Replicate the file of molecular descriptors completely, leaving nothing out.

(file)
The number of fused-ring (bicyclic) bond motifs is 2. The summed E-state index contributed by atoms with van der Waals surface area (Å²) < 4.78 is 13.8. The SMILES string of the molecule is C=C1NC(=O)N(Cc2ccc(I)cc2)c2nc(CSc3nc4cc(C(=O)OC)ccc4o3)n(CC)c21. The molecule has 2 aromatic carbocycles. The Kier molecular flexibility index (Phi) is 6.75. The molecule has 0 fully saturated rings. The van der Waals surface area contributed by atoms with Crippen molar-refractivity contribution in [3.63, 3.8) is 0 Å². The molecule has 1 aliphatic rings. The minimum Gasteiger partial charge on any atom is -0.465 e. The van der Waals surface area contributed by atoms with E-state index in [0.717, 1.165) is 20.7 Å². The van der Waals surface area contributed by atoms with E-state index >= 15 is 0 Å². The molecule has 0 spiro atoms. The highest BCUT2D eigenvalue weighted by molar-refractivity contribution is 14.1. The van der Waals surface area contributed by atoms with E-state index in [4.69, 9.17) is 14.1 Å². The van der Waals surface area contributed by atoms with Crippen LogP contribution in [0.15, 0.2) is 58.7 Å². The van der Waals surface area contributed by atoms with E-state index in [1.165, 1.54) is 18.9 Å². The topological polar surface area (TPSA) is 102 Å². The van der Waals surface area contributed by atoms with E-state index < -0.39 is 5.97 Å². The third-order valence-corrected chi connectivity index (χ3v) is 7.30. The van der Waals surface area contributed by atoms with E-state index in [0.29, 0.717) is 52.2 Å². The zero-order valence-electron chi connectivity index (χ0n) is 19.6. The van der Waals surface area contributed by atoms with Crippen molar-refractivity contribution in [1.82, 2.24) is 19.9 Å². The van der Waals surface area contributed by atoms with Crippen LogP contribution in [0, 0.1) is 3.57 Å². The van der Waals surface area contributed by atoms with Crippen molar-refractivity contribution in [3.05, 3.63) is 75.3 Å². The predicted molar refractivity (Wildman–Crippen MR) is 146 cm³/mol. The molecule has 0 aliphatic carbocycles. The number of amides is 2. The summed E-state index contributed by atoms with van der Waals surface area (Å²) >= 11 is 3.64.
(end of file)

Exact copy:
The number of fused-ring (bicyclic) bond motifs is 2. The summed E-state index contributed by atoms with van der Waals surface area (Å²) < 4.78 is 13.8. The SMILES string of the molecule is C=C1NC(=O)N(Cc2ccc(I)cc2)c2nc(CSc3nc4cc(C(=O)OC)ccc4o3)n(CC)c21. The molecule has 2 aromatic carbocycles. The Kier molecular flexibility index (Phi) is 6.75. The molecule has 0 fully saturated rings. The van der Waals surface area contributed by atoms with Crippen molar-refractivity contribution in [3.63, 3.8) is 0 Å². The molecule has 1 aliphatic rings. The minimum Gasteiger partial charge on any atom is -0.465 e. The van der Waals surface area contributed by atoms with E-state index in [0.717, 1.165) is 20.7 Å². The van der Waals surface area contributed by atoms with E-state index >= 15 is 0 Å². The molecule has 0 spiro atoms. The highest BCUT2D eigenvalue weighted by molar-refractivity contribution is 14.1. The van der Waals surface area contributed by atoms with E-state index in [4.69, 9.17) is 14.1 Å². The van der Waals surface area contributed by atoms with Crippen LogP contribution in [0.15, 0.2) is 58.7 Å². The van der Waals surface area contributed by atoms with E-state index in [1.165, 1.54) is 18.9 Å². The topological polar surface area (TPSA) is 102 Å². The van der Waals surface area contributed by atoms with E-state index < -0.39 is 5.97 Å². The third-order valence-corrected chi connectivity index (χ3v) is 7.30. The van der Waals surface area contributed by atoms with E-state index in [0.29, 0.717) is 52.2 Å². The zero-order valence-electron chi connectivity index (χ0n) is 19.6. The van der Waals surface area contributed by atoms with Crippen molar-refractivity contribution in [1.82, 2.24) is 19.9 Å². The van der Waals surface area contributed by atoms with Crippen LogP contribution in [0, 0.1) is 3.57 Å². The van der Waals surface area contributed by atoms with Crippen molar-refractivity contribution in [3.05, 3.63) is 75.3 Å². The predicted molar refractivity (Wildman–Crippen MR) is 146 cm³/mol. The molecule has 0 aliphatic carbocycles. The number of amides is 2. The summed E-state index contributed by atoms with van der Waals surface area (Å²) >= 11 is 3.64.